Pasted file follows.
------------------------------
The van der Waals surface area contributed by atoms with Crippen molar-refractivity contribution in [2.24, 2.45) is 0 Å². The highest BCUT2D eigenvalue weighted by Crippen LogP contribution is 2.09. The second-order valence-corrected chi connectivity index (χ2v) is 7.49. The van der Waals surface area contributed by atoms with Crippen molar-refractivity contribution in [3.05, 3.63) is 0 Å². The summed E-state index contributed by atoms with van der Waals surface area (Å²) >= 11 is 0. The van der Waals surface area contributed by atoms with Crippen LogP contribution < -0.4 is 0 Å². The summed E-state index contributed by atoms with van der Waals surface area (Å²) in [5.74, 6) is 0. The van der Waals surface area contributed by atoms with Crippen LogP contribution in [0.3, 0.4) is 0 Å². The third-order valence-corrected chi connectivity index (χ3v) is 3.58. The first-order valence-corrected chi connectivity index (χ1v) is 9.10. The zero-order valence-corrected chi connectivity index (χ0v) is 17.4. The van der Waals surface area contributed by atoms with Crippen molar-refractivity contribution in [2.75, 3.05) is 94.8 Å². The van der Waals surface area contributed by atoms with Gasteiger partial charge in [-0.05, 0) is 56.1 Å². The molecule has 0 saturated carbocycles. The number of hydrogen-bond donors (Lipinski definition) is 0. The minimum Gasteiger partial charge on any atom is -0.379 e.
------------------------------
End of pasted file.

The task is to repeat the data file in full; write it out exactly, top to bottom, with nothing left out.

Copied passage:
The van der Waals surface area contributed by atoms with Crippen molar-refractivity contribution in [2.24, 2.45) is 0 Å². The highest BCUT2D eigenvalue weighted by Crippen LogP contribution is 2.09. The second-order valence-corrected chi connectivity index (χ2v) is 7.49. The van der Waals surface area contributed by atoms with Crippen molar-refractivity contribution in [3.05, 3.63) is 0 Å². The summed E-state index contributed by atoms with van der Waals surface area (Å²) >= 11 is 0. The van der Waals surface area contributed by atoms with Crippen LogP contribution < -0.4 is 0 Å². The summed E-state index contributed by atoms with van der Waals surface area (Å²) in [5.74, 6) is 0. The van der Waals surface area contributed by atoms with Crippen LogP contribution in [0.3, 0.4) is 0 Å². The third-order valence-corrected chi connectivity index (χ3v) is 3.58. The first-order valence-corrected chi connectivity index (χ1v) is 9.10. The zero-order valence-corrected chi connectivity index (χ0v) is 17.4. The van der Waals surface area contributed by atoms with Crippen molar-refractivity contribution in [2.75, 3.05) is 94.8 Å². The van der Waals surface area contributed by atoms with Gasteiger partial charge in [-0.05, 0) is 56.1 Å². The molecule has 0 saturated carbocycles. The number of hydrogen-bond donors (Lipinski definition) is 0. The minimum Gasteiger partial charge on any atom is -0.379 e.